My Not So Well-Laid Out Path
“I don’t believe that as a future professional I will know what’s best for each child I see.”
If you’re anything like me, true or false questions were always the worst part of a test. It’s rare that something is so black and white that it can be discussed in absolutes. The world is a spectrum of colors and trying to confine everything and everyone to just two options seems futile. For parents of children who are deaf or hard of hearing, the attempt to neatly define their child seems even more crucial: Will my child be a member of the Deaf or Hearing community? Use a spoken or visual language? These are valid questions that should be answered, but my question has always been, “Why can’t there be a combination of the options?”
As a child I had always had a fascination with American Sign Language (ASL) and a desire to be an interpreter, even before I could converse in the language. I finally began learning ASL my senior year in high school. While applying to colleges, I looked for programs that offered ASL in the curriculum. Cal State Northridge had a Deaf Studies program with a track for interpreting; it seemed perfect. Upon visiting the campus and a few others I became torn between doing what I wanted in a place I disliked or being in a place I liked and doing something on the outskirts of what I wanted. Should I attend Cal State Northridge and study Deaf Studies or Cal State Long Beach and study Communicative Disorders? Just like the true or false questions I hated, I had to make a decision between two options; one or the other – not both. I chose the latter, but a few months at Cal State Long Beach had me dissatisfied and thinking only of interpreting. It was in that moment that I realized a “life” decision doesn’t always have to be for life. In that moment, my well-laid out path became not so well-laid out.
I transferred to Cal State Northridge for my sophomore year and dove head first into Deaf Studies. During that time, I learned from classes and Deaf peers of the beauty in not just the language, but the community as well; of the obstacles they have overcome; of the fears they rally against; of the unspoken strength they yield. The year I was supposed to enter the interpreting cycle, complications arose that prevented me from continuing on that track. If I chose to continue with interpreting, the already five year program would turn into a six year program. It was a route I couldn’t justify taking and began looking into other careers to pursue.
Though Deaf culture throughout the United States is relatively the same, relationships with the hearing community varies from place to place. Being in Los Angeles, I was right in the middle of the heated tension between the Deaf and Hearing with extremists on both sides. While I love Deaf Studies, it became wearisome when we were lectured in almost every class about how hearing people were making terrible decisions for children with hearing loss: “Audiologists should be knowledgeable in Deaf culture…they are motivated by money, not the well being of the child…all children with hearing loss should learn ASL…audiology programs should incorporate Deaf Studies curriculum…”and more. While I did agree to an extent, there was always a voice in my head asking, “But what about in this or that scenario?”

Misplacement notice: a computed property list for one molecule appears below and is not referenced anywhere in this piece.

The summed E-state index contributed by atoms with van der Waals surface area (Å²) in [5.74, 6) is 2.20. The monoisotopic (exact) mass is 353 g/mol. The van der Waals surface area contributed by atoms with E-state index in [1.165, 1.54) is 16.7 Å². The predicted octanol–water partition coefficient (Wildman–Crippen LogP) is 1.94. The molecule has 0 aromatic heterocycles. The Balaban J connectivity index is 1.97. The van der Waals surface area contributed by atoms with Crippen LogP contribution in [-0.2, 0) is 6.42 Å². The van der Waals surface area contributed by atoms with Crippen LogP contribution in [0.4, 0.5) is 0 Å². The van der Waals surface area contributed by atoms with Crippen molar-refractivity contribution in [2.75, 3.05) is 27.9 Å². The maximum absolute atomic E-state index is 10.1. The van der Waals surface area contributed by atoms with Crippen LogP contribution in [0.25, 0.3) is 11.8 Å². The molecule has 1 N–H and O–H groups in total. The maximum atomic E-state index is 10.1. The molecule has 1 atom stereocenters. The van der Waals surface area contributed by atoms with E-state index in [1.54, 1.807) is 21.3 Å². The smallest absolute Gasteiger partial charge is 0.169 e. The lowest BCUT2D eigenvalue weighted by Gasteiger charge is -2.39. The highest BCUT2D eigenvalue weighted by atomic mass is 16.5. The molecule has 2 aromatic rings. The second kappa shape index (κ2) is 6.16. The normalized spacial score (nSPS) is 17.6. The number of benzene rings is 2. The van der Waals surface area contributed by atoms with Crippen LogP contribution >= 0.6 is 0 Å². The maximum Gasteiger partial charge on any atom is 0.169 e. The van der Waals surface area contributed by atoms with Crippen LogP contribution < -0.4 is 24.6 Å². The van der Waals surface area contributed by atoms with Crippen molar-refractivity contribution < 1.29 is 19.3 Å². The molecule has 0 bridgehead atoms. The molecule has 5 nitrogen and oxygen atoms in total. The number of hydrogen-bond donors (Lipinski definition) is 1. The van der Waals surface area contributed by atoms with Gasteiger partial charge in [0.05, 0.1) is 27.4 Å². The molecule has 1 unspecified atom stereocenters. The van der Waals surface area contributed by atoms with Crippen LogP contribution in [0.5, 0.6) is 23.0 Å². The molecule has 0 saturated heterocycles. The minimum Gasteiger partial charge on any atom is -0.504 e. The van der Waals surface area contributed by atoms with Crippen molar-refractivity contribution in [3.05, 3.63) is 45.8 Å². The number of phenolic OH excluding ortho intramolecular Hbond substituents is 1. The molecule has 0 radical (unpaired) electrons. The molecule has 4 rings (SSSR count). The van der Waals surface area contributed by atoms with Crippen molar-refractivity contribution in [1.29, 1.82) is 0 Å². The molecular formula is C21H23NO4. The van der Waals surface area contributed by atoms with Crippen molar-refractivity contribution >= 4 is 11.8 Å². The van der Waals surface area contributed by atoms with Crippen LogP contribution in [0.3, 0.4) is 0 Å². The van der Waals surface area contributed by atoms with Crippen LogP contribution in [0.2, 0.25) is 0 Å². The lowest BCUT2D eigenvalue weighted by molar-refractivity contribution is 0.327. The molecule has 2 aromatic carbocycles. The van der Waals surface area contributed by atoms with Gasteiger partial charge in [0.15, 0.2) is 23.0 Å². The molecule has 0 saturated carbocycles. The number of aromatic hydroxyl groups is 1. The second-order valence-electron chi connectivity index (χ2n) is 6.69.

On the other hand, there are audiologists who believe children with hearing loss should only be exposed to spoken language to maximize the auditory stimulus the child receives. There are others who believe whole-heartedly in amplification being the ultimate solution; that they know what’s best for everyone in the situation. And again, I agree to an extent, but what about the exception?
We all want change and we all want what’s best for the child, for the future, but how can we demand change without compromise and action? We can continue arguing and demanding our desires be met or we can learn to compromise and actively make that change ourselves a little at a time. Here it was: the career I had been searching for.
I don’t believe that every child with hearing loss should use amplification nor do I think they shouldn’t use amplification. I don’t believe that every child with hearing loss should learn only a spoken language nor do I believe they all should learn only a visual language. I don’t believe that as a future professional I will know what’s best for each child I see.
But here is what I do believe: when people look to me as the professional, it is my responsibility to withhold my personal opinions and provide them with all possible options. I believe that every child is different and what works for one may not work for another. I know that parents often have the best insight as to what suits their child and their family. I believe that every child should be given the best chance at success regardless of the manner in which they achieve it. I know that as we change, so may our decisions.
I don’t want to just be an audiologist or just an ally to the Deaf community; I want to be the bridge between them. My goal is to better the lives of children with hearing loss, the families who love them, and the communities which support them. My desire to help people, even in the smallest way, has driven me to this point and will provide me with the skills necessary to eventually enter this career. It is my hope that my love of both audiology and the Deaf community will enable me to utilize my knowledge purposefully and objectively.
Editor’s note: Brianna is an AuD Candidate at the University of Colorado at Boulder